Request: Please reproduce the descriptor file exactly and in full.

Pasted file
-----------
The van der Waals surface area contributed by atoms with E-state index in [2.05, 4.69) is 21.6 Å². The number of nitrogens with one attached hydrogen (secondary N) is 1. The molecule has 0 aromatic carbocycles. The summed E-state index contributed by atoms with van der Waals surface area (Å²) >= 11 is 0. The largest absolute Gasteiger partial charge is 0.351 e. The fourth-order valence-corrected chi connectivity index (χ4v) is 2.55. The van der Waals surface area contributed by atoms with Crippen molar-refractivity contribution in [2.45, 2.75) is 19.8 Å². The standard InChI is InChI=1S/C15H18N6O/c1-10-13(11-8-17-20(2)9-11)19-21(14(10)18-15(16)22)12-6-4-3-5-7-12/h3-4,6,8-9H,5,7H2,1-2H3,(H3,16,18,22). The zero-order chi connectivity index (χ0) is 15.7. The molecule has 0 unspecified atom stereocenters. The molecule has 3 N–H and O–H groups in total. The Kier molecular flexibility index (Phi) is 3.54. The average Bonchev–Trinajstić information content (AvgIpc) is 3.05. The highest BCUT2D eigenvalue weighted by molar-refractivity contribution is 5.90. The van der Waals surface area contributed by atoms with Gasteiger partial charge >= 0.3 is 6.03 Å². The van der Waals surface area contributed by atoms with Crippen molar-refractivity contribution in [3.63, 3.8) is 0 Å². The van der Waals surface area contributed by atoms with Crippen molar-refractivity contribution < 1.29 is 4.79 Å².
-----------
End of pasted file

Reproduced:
The van der Waals surface area contributed by atoms with E-state index in [2.05, 4.69) is 21.6 Å². The number of nitrogens with one attached hydrogen (secondary N) is 1. The molecule has 0 aromatic carbocycles. The summed E-state index contributed by atoms with van der Waals surface area (Å²) >= 11 is 0. The largest absolute Gasteiger partial charge is 0.351 e. The fourth-order valence-corrected chi connectivity index (χ4v) is 2.55. The van der Waals surface area contributed by atoms with Crippen molar-refractivity contribution in [2.45, 2.75) is 19.8 Å². The standard InChI is InChI=1S/C15H18N6O/c1-10-13(11-8-17-20(2)9-11)19-21(14(10)18-15(16)22)12-6-4-3-5-7-12/h3-4,6,8-9H,5,7H2,1-2H3,(H3,16,18,22). The zero-order chi connectivity index (χ0) is 15.7. The molecule has 0 unspecified atom stereocenters. The molecule has 3 N–H and O–H groups in total. The Kier molecular flexibility index (Phi) is 3.54. The average Bonchev–Trinajstić information content (AvgIpc) is 3.05. The highest BCUT2D eigenvalue weighted by molar-refractivity contribution is 5.90. The van der Waals surface area contributed by atoms with Gasteiger partial charge >= 0.3 is 6.03 Å². The van der Waals surface area contributed by atoms with Crippen molar-refractivity contribution in [3.63, 3.8) is 0 Å². The van der Waals surface area contributed by atoms with Crippen molar-refractivity contribution < 1.29 is 4.79 Å².